He said: “Democratic Republic of Congo market has been disrupted by the M23 activities, South Sudan unrest earlier in the year also impacted on the operation of the manufacturers and exporters—these events in many ways made the year quite tricky to navigate.”

He continued: “Back home, the utility bills are being calculated based on exchange rate volatility, inflation and fuel prices, this means that it is difficult to tell how much electricity bill will cost next month. And private sector players hate unpredictability because it’s bad for business.”

And with election quickly approaching, speculation will be rife. According to Mr Ssali this therefore presents another challenge that must be pre-empted before it gets out of hand.

The Chairman of Kampala City Traders Association (KACITA), said in an interview Thursday that despite interruptions such as holding Uganda-bound cargos at the port of Mombasa in Kenya, weeks ago and the somewhat depreciation of the shillings also in recent weeks, 2014 will close as fairly good year.

He said: “We have seen increased credit for our members and a fair improvement in terms of business compared to the previous three or four years.”

He continued: “But those gains were recently reversed when Kenya Revenue Authority arbitrary introduced a tariff that saw nearly 400 Uganda-bound containers held up at the Mombasa port. In situation like that we do not only suffer delay but unnecessary cost, all raising the cost of doing business and derailing the spirit of integration.”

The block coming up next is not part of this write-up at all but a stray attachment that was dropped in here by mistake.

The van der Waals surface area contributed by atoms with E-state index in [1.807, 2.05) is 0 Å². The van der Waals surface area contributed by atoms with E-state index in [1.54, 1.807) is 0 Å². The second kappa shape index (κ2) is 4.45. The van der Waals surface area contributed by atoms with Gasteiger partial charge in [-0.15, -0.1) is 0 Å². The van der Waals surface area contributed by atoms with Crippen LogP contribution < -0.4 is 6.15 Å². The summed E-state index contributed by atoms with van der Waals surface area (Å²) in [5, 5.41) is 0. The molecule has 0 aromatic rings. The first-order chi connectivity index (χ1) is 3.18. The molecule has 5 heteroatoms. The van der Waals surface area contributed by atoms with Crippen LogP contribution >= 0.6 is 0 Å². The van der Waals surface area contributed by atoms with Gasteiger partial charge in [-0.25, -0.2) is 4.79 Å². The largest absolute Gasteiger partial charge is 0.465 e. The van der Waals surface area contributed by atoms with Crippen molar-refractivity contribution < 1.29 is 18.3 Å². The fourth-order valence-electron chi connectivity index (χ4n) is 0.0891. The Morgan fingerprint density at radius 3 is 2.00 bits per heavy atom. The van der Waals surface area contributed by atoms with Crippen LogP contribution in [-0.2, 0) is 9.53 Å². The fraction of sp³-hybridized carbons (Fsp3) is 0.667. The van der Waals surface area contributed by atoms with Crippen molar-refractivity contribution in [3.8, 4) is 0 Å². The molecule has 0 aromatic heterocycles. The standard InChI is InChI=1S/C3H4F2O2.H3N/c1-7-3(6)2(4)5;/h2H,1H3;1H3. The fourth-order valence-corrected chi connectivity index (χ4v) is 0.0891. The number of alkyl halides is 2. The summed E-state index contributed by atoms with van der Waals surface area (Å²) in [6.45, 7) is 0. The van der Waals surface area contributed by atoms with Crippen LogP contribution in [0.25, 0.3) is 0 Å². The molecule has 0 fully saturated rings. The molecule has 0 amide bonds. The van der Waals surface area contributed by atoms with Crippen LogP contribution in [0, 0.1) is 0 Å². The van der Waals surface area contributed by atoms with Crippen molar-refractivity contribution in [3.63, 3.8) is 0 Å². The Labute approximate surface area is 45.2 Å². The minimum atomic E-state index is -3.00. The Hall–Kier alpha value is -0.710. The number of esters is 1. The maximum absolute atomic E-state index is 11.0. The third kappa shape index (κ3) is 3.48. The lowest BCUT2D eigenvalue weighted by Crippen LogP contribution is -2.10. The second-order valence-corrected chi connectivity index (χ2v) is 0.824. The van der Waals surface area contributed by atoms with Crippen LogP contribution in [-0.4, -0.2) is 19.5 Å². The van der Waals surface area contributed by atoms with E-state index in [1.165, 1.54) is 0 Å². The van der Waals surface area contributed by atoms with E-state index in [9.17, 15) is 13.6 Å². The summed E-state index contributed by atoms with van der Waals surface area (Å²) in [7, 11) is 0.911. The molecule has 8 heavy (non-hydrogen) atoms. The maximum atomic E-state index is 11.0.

Meanwhile, mid this month, while opening Fine Spinners, a $40million (about Shs111billion) factory that will add value on cotton, President Museveni said the government will be selling electricity to manufacturers at no more than $5cents. He also said to achieve this government is prepared to buyoff Bujagali Power dam which he said sells a unit of electricity at $11cents.

According to Mr Badagawa this pronouncement has excited the private sector. But according to Mr Ssali, not until this happens it is too early to celebrate.

Lack of enough power coupled with the exorbitant cost, estimated at between $16 and $25cents is among biggest reason explaining high cost of business here. Kenya, South Africa and Egypt all manufacture their products at much less price than in Uganda, making them a more attractive destination for business.

country’s export trade performance
Uganda Uganda’s export to the regional countries grew by eight percent in the previous year, according to Uganda Export Promotion Board (UEPB) statistics.